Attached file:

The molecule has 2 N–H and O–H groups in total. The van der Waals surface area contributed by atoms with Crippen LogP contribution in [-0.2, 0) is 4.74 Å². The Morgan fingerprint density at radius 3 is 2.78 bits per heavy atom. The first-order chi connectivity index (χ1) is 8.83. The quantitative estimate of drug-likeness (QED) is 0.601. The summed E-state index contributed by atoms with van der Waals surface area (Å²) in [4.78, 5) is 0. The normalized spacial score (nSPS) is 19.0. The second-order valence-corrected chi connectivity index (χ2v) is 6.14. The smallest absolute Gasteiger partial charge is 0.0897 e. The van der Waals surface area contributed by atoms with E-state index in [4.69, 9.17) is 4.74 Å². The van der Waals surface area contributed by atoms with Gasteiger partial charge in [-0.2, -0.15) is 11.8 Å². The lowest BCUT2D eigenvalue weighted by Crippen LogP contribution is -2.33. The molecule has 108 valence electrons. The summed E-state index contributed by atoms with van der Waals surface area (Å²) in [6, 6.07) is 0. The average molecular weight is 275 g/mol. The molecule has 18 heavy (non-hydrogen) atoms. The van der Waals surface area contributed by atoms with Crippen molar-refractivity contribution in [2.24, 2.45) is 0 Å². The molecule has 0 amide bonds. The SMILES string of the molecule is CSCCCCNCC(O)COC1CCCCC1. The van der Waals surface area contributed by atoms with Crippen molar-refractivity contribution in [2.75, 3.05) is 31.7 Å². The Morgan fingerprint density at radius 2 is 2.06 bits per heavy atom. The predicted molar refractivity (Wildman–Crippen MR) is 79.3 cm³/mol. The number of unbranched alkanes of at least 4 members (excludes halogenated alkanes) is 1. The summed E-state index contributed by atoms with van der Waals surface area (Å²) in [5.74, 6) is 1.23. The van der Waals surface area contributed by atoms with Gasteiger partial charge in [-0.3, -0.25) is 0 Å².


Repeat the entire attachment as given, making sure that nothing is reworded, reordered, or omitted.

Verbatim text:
The molecule has 2 N–H and O–H groups in total. The van der Waals surface area contributed by atoms with Crippen LogP contribution in [-0.2, 0) is 4.74 Å². The Morgan fingerprint density at radius 3 is 2.78 bits per heavy atom. The first-order chi connectivity index (χ1) is 8.83. The quantitative estimate of drug-likeness (QED) is 0.601. The summed E-state index contributed by atoms with van der Waals surface area (Å²) in [4.78, 5) is 0. The normalized spacial score (nSPS) is 19.0. The second-order valence-corrected chi connectivity index (χ2v) is 6.14. The smallest absolute Gasteiger partial charge is 0.0897 e. The van der Waals surface area contributed by atoms with E-state index in [4.69, 9.17) is 4.74 Å². The van der Waals surface area contributed by atoms with Gasteiger partial charge in [-0.2, -0.15) is 11.8 Å². The lowest BCUT2D eigenvalue weighted by Crippen LogP contribution is -2.33. The molecule has 108 valence electrons. The summed E-state index contributed by atoms with van der Waals surface area (Å²) in [6, 6.07) is 0. The average molecular weight is 275 g/mol. The molecule has 18 heavy (non-hydrogen) atoms. The van der Waals surface area contributed by atoms with Crippen molar-refractivity contribution in [2.24, 2.45) is 0 Å². The molecule has 0 amide bonds. The SMILES string of the molecule is CSCCCCNCC(O)COC1CCCCC1. The van der Waals surface area contributed by atoms with Crippen molar-refractivity contribution in [2.75, 3.05) is 31.7 Å². The Morgan fingerprint density at radius 2 is 2.06 bits per heavy atom. The predicted molar refractivity (Wildman–Crippen MR) is 79.3 cm³/mol. The number of unbranched alkanes of at least 4 members (excludes halogenated alkanes) is 1. The summed E-state index contributed by atoms with van der Waals surface area (Å²) in [5.74, 6) is 1.23. The van der Waals surface area contributed by atoms with Gasteiger partial charge in [-0.3, -0.25) is 0 Å².